American Crow, Corvus brachyrhynchos
The American Crow is one of the most common and best-known species in Tennessee. Its harsh caw can be heard in every county in the state and in every month of the year.
It is a clever opportunist and might be seen in flocks in agricultural fields, in suburban neighborhoods scavenging roadkill, or at the city dump. It is widely distributed, breeding across central Canada and from coast to coast, avoiding only the desert regions of the southwest.
The northernmost breeders migrate to the southern portions of the range in winter. American Crows form communal roosts during the non-breeding season that can be enormous with many thousands of individuals.
Description: Medium sized all black bird including dark eyes and black legs.
Weight: 1 lb
Voice: The call is a familiar caw, along with other sounds.
- Fish Crow is very similar in appearance, but has a nasal voice. This species is uncommon and found most often in West Tennessee.
- Common Raven is larger with a longer and more curved bill, shaggy throat feathers, a wedge-shaped tail, and a deeper, more guttural voice. Ravens are only found in the eastern mountain regions of East Tennessee.
Habitat: Found in a variety of habitats. Requires open ground for feeding and scattered trees for roosting and nesting.
Diet: American Crows are omnivorous and will eat waste grain, earthworms, insects, carrion, garbage, seeds, amphibians, reptiles, mice, fruit, bird eggs and nestlings. They feed primarily on the ground.
Nesting and reproduction: American Crows do not breed until they are at least two years old, and many not until four years old. Young from previous years are known to help their parents raise the current brood.
Clutch Size: Usually 3 to 6 eggs.
Incubation: Females incubate the eggs for 18 to 19 days, and are fed by their mates.
Fledging: Both adults feed the young, which leave the nest in 28 to 35 days. They remain dependent on the adults for another 2 weeks. Family groups remain together into the winter.
Nest: Construction of the well-made cup nest begins in March, and takes about 2 weeks. The outside shell is made of sticks, with mud and grass on the inside. Nests are usually placed high in a tree, often in cedar trees in Tennessee, and nest heights in the state range from 10 to 70 feet with an average of 32 feet.
Status in Tennessee: The American Crow is a common year-round resident across the state, with numbers generally increasing from west to east. Migrants from northern regions augment the resident population in winter.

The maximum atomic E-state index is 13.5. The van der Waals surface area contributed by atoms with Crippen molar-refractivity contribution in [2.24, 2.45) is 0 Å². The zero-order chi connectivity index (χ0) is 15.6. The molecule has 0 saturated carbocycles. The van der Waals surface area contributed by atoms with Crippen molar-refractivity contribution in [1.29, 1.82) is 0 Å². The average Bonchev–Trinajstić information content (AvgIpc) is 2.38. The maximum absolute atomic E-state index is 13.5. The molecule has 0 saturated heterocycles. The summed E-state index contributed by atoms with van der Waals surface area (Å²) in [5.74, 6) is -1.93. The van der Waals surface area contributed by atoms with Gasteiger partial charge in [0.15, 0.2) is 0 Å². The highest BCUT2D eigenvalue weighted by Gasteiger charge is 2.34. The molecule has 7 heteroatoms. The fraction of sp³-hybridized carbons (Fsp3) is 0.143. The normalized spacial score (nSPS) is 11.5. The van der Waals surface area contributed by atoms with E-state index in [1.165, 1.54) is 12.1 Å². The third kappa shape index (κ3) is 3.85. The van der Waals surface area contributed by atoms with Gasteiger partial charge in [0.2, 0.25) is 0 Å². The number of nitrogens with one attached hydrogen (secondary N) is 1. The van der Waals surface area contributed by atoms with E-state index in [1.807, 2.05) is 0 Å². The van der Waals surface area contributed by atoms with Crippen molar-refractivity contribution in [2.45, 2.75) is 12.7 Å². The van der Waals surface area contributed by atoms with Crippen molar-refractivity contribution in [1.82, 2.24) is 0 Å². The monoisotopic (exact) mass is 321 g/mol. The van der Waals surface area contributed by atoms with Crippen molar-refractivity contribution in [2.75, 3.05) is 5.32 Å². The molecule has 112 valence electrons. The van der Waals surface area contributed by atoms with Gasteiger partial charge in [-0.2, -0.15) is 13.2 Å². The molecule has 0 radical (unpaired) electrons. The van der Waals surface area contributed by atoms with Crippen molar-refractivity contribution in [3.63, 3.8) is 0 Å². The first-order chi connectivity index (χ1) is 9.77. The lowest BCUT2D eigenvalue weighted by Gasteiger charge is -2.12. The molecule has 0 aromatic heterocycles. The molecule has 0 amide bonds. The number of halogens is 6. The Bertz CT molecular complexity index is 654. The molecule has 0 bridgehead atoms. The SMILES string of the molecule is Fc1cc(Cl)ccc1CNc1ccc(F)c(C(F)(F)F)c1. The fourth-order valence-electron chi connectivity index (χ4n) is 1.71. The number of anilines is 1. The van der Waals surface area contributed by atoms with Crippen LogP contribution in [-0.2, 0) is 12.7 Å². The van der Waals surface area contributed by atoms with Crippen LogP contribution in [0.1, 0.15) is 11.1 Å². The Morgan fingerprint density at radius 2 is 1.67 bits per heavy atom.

"Sport-hunting" is allowed in fall and winter in Tennessee, but there is no estimate of the number of birds killed annually. American Crow populations appear to be stable in the state, however, severe susceptibility to West Nile virus may cause population decreases in the future.
- American Crows congregate in large numbers in winter to sleep in communal roosts. These roosts can be of a few hundred, several thousand, or even up to two million crows. Some roosts have been forming in the same general area for well over 100 years. In the last few decades, some of these roosts have moved into urban areas where the noise and mess cause conflicts with people.
- Despite being a common exploiter of roadkill, the American Crow is not specialized to be a scavenger, and carrion is only a very small part of its diet. Its stout bill is not strong enough to break through the skin of even a gray squirrel. It must wait for something else, like a vulture, to open a carcass or for the carcass to decompose and become tender enough to eat.
- The American Crow appears to be the biggest victim of West Nile virus, a disease recently introduced to North America. Crows die within one week of infection, and few seem able to survive exposure. No other North American bird is dying at such a high rate from the disease. The population of crows in some areas has been greatly reduced due to mortality from West Nile virus.
- The oldest known American Crow in the wild was 14 years 17 months old.
Obsolete English Names: common crow, southern crow
Best places to see in Tennessee: This species can be found in a variety of habitats in every county of the state.
For more information:
Nicholson, C. P. 1997. Atlas of Breeding Birds of Tennessee. Univ. of Tennessee Press, Knoxville.
Sibley, D. A. 2000. The Sibley Guide to Birds. A. A. Knopf, New York, NY.
Verbeek, N. A. M., and C. Caffrey. 2002. American Crow (Corvus brachyrhynchos). The Birds of North America, No. 647 (A. Poole and F. Gill, eds.). The Academy of Natural Sciences, Philadelphia, PA, and The American Ornithologists' Union, Washington, D.C.